ZU Magazine is a publication of ZU Media. Below is an article from Issue 4, “Character.”
Staff Writer | Toph Buzzard
Imagine this: it’s the morning of Oct. 30, and you get dressed for the day in full costume. As a sleep-deprived college student, you forget that Halloween is tomorrow, not today. But, it’s too late. Azusa Pacific has already witnessed what will now be your answer to the common ice-breaker question, “What is your most embarrassing moment?”
Now, imagine something else: you willingly dress in full costume, not for Halloween, and you enjoy every minute of it.
This is exactly what junior film production major, Amy Rose Lowery, and junior studio art major, Curran Grant, do on a regular basis.
It’s called cosplay.
The definition of cosplay, according to Oxford Dictionary, is “the practice of dressing up as a character from a film, book, or video game, especially one from the Japanese genres of manga or anime.”
Lowery and Grant admit that it feels a little weird when they walk out of their University Village apartments dressed in full costume, en route to the cosplay conventions —“cons”— that they frequently attend.
Also awkward: when they order inside at McDonald’s dressed in full costume. Or when they need an Uber ride to their next con. Lots of stares, quite a few uneasy questions.
But all that seems unbearable becomes bearable when they arrive at the con. Those awkward moments quickly become afterthoughts when a fellow con attendee compliments their costume. Grant describes this as “the best feeling ever.”
Countless hours and healthy amounts of money go into the building of a costume. The highlight of Lowery’s cosplay career was her Prince Zuko from “Avatar: The Last Airbender” costume, an $80 investment. This is not a small amount of cash for your average college student.
This is not including the price of the con admission ticket or the cost of travel. A ticket for ColossalCon in Ohio, a con that Grant traveled to last year, costs around $60 for a four-day pass. The world-renown, four-day San Diego Comic Con is currently running for $450 a pop on Stubhub, and that’s the least expensive ticket.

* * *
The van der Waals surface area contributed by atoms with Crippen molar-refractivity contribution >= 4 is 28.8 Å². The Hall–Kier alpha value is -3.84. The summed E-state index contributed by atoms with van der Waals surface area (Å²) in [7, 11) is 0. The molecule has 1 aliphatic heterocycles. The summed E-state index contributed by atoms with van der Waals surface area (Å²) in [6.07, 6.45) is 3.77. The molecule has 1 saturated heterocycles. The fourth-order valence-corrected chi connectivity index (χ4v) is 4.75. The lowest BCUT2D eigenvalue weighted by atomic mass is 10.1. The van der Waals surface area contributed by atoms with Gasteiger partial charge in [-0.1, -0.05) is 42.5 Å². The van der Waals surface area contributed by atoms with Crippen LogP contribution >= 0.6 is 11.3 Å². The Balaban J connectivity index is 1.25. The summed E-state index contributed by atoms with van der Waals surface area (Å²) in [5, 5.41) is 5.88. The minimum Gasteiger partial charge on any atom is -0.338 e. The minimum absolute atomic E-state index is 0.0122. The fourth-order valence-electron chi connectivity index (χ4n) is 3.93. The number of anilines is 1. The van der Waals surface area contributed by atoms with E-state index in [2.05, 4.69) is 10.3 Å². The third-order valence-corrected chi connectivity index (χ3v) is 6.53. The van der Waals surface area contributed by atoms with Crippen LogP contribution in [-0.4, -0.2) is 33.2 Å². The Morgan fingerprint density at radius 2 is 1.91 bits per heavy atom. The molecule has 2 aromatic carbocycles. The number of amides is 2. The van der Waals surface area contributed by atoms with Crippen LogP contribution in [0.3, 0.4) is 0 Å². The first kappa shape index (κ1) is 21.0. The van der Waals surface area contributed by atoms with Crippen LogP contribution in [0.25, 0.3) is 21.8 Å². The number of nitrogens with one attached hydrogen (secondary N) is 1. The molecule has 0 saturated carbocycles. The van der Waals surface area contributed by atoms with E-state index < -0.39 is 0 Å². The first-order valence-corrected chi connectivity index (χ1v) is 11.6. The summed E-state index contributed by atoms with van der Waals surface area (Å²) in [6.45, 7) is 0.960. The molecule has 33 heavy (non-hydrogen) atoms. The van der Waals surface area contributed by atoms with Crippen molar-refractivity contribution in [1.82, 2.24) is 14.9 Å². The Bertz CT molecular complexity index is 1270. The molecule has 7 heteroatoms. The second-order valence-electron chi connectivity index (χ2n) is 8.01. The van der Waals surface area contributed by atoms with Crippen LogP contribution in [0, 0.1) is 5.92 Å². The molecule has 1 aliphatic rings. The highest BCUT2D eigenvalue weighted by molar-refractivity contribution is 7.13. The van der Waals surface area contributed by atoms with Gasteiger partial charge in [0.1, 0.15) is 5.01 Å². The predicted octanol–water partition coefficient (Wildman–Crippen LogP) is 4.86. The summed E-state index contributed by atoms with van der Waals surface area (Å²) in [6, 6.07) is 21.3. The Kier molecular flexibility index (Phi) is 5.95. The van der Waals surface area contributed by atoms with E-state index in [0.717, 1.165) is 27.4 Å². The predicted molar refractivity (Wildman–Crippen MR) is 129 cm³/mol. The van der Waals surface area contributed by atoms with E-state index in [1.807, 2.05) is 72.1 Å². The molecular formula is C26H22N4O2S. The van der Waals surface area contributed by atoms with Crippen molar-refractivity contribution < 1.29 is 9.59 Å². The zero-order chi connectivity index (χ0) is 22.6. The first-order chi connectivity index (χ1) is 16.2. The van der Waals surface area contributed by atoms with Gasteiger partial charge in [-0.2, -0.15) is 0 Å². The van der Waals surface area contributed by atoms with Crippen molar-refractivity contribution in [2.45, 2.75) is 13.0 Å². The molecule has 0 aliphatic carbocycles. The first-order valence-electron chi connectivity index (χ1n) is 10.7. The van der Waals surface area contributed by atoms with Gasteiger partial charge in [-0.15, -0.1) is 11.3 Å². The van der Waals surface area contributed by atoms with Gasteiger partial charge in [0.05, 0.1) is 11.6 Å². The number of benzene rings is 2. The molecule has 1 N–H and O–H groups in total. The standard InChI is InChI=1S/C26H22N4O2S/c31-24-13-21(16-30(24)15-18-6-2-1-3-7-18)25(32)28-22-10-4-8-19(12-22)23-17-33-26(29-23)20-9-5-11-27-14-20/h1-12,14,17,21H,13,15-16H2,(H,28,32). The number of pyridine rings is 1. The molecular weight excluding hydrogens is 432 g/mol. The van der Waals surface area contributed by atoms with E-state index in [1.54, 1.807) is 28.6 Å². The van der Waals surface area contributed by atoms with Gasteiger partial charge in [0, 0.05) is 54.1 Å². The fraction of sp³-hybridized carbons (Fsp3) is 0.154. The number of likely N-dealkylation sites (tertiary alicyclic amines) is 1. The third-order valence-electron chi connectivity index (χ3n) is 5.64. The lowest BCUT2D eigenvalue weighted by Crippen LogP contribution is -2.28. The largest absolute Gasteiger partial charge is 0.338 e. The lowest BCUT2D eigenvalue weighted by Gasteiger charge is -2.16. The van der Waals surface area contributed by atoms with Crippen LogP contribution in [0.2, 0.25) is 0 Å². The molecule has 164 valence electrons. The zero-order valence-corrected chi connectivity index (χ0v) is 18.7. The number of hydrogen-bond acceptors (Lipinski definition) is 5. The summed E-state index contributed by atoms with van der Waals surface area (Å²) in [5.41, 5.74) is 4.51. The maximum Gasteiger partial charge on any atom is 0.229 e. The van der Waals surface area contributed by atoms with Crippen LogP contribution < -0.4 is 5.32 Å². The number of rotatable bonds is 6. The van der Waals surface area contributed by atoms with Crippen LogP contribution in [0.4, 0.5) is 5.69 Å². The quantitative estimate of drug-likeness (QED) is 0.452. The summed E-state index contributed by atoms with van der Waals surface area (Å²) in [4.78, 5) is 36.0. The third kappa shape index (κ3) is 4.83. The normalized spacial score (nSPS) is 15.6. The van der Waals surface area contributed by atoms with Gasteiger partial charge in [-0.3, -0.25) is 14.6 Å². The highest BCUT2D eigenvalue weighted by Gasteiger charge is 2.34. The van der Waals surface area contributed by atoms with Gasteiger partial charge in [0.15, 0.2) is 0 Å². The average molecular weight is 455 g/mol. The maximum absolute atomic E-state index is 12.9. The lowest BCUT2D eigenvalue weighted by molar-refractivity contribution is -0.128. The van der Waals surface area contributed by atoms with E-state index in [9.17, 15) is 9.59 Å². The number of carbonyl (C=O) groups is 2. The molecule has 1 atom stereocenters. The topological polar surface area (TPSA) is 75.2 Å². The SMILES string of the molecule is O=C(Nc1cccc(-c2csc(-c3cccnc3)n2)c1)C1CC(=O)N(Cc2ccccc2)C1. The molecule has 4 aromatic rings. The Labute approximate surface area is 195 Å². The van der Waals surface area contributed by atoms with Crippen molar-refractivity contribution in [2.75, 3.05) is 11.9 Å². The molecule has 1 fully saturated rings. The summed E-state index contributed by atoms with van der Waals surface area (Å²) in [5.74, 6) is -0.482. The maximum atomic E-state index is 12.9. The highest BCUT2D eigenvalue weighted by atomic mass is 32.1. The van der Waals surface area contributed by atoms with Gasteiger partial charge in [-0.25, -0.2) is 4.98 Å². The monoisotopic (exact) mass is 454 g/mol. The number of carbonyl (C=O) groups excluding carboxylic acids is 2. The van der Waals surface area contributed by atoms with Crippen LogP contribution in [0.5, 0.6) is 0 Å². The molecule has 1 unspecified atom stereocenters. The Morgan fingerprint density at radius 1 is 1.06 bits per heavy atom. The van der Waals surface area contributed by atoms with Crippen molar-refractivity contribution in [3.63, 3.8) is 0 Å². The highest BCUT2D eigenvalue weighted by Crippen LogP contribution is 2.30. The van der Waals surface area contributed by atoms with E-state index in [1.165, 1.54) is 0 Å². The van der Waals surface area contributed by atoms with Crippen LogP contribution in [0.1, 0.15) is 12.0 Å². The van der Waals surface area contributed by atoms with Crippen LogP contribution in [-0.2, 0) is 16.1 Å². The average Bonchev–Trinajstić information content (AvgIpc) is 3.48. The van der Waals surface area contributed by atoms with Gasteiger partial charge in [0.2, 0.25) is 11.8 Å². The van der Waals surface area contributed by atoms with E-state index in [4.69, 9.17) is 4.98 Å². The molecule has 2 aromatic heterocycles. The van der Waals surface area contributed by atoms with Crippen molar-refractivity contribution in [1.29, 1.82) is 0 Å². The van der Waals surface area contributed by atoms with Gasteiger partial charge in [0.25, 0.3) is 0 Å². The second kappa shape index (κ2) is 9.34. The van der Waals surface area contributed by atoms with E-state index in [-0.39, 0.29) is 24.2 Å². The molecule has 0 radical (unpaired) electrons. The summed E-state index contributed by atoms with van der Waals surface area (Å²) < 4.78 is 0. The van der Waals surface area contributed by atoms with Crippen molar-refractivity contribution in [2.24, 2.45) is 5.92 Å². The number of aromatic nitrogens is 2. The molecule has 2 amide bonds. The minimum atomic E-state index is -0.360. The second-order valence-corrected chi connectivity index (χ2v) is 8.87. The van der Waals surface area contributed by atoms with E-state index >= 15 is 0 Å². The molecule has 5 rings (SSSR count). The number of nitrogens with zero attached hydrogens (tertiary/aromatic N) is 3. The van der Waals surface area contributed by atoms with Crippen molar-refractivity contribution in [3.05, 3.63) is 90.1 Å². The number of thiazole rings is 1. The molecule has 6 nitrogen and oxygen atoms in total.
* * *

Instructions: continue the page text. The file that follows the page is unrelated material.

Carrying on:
You might be asking what all that money goes towards. Is it just a bunch of people hanging out in expensive costumes? Well, yeah, kind of. But of course, there’s more to it.
Famous cosplayers will be in attendance to meet and talk to. Many times, attendees also get the ability to stand in meet and greet lines with celebrities from the latest upcoming movies. Character panels hold contests, not just for the costumes themselves, but the cosplayers’ ability to act like the character they have dressed as. If that weren’t enough, there are also cosplay raves.
Whether it’s sports, music, traveling or a different passion, everyone puts their time, effort and money towards something. For Grant and Lowery, it’s not just cosplaying their favorite anime and video game characters, it’s also showing off their work to people who care.
“I’m there to show off my costume to people who understand it, and people that will recognize it,” Grant said.
Both students suffer from social anxiety and claim that the cosplay community has offered them a sense of belonging. The communal portrayal of fictional characters has given them an opportunity to fulfill the innate human desire of “being a part of something that’s bigger than yourself,” as Grant said.
“Cosplay for me is being a part of a community of people that are like me… I have met a ton of really good friends,” Lowery said.
Lowery brought this community to campus by founding the APU’s Underground Pop-Culture Club. While the club is currently inactive, their Facebook page has 47 members, and Lowery hopes to free up her schedule so she can run frequent meetings.
Although Grant and Lowery share the cosplay bond, they have different aspirations when it comes to their futures.
Cosplay extends beyond the world of hobby. Those making a living off of cosplay showcase their characters on Instagram to grow their following. They make money by staring at cons, making costumes and allowing photographers to take pictures of them.
Alyson Tabbitha, one of Lowery’s favorite, falls into this realm of superstar cosplayers. Tabbitha is known for her talent and thriftiness; unlike other superstars, she makes her own costumes and each costs under $100.
“I would love to make [cosplay] a career ambition, but for now, it’s a hobby,” Grant said.
Although Lowery does wish she had more time and money to cosplay more frequently, she doesn’t hold the same stance as her counterpart.
“It’ll always be second to my career goals in film making,” Lowery said.
Nevertheless, cosplay allows for people to mask the non-fictional character that makes up who they are. For a moment, it gives participants a public space to be creative and explore their abilities and passions.
Perhaps we could all learn something from cosplayers.